There are no hard and fast rules for this. See, everybody's got different sized fingers. There are plenty of ways to play the same thing. All you've got are just some general rules. For the "piano lesson" book songs and SOME sheet music, there are little numbers next to the notes from 1 to 5. They tell you which fingers to use on the note. thumb index ...


13

You should use whatever is more effective, comfortable, economical, etc. Some traditional methods of guitar will insist on using certain fingers for certain strings or related ideas like hitting repeated notes on one string by rotating through index-middle-ring, etc. There is often a good reason for this, but none of these work in all situations — ...


12

Using 2 instead of 3 allows your third finger to remain on the B-natural. Moving fingers from hovering over one key to another sets a player up for the possibility of more mistakes. While the stretch may be difficult, in the end, it will allow you to play the piece faster and more precisely.


11

Naturally, someone with small fingers won't be able to make the larger reaches in some pieces. Some stretches aren't reachable even by people with average size hands. Not every piece is for everyone. In particular there are some Bach, Beethoven and Rachmaninoff pieces requiring stretches of an octave or more (though I couldn't tell you which ones offhand)....


11

Using the 4-th alternatively with the 5-th on black keys is mainly done for the following reason: legato, especially on semitone steps of the scale. On the right hand, you have better control of the transition to and volume of the higher note of the octave which is the more important for the tone and the listener. You can do smoother scales that way. By ...


11

You should do whatever it takes to improve your practice and thus performance of the piece. In almost all cases, this means gratuitous writing and penciling of all accidentals and missed notes and fingerings. If it will ever help you, write it down. Your goal is not having something be easy to read or being clean: your goal is to play it perfectly. If that ...


11

There's no such thing as finger independence(read finger equality most of the time). All our fingers are different, and they're all connected too! For instance, would you ever expect any of your fingers to match your thumb in strength? Or take your index finger and press it to your palm. Your other fingers will move as well. The key to evenness and ...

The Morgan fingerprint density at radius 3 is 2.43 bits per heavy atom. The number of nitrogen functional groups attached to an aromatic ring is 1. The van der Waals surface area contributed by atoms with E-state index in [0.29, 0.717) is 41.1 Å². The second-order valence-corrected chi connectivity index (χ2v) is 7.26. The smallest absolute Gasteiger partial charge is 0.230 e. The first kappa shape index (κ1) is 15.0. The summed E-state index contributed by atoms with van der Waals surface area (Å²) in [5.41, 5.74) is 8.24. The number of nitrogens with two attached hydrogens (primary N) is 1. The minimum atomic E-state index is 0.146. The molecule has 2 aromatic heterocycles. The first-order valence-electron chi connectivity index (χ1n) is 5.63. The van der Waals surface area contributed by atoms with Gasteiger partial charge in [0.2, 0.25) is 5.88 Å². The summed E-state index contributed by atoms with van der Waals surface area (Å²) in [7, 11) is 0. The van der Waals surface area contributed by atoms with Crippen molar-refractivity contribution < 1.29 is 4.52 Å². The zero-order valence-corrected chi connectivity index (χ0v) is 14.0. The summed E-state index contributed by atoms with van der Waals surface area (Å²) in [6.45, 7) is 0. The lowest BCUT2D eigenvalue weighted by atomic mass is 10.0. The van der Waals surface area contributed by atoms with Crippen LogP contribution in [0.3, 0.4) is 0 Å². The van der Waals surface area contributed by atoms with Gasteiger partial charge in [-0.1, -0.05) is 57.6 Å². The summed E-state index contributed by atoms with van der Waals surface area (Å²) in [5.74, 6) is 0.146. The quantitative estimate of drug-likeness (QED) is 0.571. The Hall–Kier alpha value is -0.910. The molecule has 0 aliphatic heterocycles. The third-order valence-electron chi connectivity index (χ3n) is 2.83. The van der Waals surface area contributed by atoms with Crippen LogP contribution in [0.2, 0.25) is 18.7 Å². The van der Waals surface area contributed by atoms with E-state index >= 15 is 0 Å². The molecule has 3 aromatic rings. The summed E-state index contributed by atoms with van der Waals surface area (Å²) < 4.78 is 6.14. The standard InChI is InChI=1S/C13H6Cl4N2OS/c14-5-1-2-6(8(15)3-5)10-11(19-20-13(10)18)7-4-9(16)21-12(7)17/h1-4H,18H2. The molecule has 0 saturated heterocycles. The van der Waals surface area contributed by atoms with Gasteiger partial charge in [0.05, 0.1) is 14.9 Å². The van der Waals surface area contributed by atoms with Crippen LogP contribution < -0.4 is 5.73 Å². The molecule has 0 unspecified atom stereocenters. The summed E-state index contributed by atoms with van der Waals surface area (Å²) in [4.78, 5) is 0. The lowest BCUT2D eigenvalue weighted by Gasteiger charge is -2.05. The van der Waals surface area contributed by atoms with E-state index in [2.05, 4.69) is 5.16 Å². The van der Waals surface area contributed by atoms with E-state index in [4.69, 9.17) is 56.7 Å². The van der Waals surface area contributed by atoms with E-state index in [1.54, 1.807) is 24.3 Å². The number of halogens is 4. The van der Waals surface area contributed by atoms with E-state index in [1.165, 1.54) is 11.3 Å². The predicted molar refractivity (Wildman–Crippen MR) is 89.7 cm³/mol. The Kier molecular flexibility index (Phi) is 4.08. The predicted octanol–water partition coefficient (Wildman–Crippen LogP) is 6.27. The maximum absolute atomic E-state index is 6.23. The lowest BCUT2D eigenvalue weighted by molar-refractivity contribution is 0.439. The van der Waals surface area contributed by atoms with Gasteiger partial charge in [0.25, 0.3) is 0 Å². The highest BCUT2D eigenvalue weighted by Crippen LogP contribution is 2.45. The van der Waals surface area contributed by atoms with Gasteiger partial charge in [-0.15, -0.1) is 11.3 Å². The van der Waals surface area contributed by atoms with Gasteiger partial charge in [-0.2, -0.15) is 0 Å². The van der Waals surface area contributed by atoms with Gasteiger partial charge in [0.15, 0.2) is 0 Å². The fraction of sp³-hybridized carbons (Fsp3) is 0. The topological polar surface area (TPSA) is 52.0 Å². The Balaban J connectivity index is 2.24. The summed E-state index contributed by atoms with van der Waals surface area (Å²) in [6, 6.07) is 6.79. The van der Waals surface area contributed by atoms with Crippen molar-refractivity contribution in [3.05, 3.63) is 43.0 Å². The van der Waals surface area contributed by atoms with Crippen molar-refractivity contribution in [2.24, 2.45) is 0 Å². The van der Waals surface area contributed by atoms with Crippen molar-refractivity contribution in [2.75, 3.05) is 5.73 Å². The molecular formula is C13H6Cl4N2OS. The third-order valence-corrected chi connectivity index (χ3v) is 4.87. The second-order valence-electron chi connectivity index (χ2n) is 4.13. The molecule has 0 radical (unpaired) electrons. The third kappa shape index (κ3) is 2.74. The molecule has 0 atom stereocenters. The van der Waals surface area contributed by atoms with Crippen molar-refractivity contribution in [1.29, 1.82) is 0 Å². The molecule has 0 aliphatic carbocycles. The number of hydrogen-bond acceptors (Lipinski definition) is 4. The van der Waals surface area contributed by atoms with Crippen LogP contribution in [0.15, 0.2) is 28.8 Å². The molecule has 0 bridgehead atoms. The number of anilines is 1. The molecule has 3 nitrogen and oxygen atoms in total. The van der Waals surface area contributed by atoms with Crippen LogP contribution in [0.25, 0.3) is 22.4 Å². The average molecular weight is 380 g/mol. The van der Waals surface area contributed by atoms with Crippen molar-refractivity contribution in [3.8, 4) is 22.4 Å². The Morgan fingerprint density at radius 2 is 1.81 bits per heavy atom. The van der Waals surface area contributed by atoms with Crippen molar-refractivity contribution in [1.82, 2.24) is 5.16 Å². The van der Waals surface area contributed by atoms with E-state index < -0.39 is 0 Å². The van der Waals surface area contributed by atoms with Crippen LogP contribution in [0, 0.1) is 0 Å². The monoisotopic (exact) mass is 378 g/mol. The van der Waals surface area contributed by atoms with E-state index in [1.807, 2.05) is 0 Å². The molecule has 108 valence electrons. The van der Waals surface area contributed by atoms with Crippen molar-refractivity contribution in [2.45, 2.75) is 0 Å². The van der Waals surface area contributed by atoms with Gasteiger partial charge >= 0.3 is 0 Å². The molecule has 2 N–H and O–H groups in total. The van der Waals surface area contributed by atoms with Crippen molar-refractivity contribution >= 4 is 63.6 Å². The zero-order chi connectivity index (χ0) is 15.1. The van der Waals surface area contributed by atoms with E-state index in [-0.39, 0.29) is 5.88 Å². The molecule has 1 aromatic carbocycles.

11

First question: there is no rule, no "max limit" between notes. Sometimes you'll have to figure out yourself the way you spread the notes between your two hands (try the Bach chorales... you're a conductor with four voices, the relative heights of the notes are written relative to the singer's tessitura, not the keyboard player's hands). You'll also face ...


11

There is indeed a reason! The notes you play on a trumpet with a particular fingering come from the harmonic series, which is a series of tones based on the root, or fundamental frequency. The idea is that the harmonics (also called overtones) are whole-number multiples of the fundamental frequency. If the fundamental frequency of, say, your trumpet, is ...


11

The D7 chord is D (root), F♯ (major 3rd), A (perfect 5th), C (minor 7th). Any voicing that includes all four of those is correct. For example, the barre fingering is A–D–F♯–C, which is correct. Furthermore, the chord is in root position on a soprano or concert ukulele – meaning that the root is the lowest-pitched note – which is ideal for playing ...


11

Playing deeply between the black keys can be problematic. Suppose you want to play a C major scale; only white keys. Now you don't need to play any black keys, but you need to move your fingers over them. If you want to play this at larger speeds, this becomes a major obstacle. Another example is playing a large chord, say, B flat - E - G - C (C dominant ...


10

Piano fingerings are all about context. The notes which come before and after dictate the best fingering now. in the case that you're playing the 1st 4 notes of C major it depends what the 5th note is. if the note is the root C again, then the thumb is probably the worst finger you can use for playing F, if on the other hand you're continuing up the ...


10

Getting an even touch with alternating fingers might feel hard at first. However, try knocking the table with one finger and alternating two or more. You find you can tap a lot faster in the latter case. This speed reserve gives you more overhead and more control. On the other hand when you're playing two different notes you're mostly using different ...


10

This is a case where use of the pedal is needed. You use the pedal to hold the bass note and you change it when the bass is changing. In this excerpt at the beginning of every measure.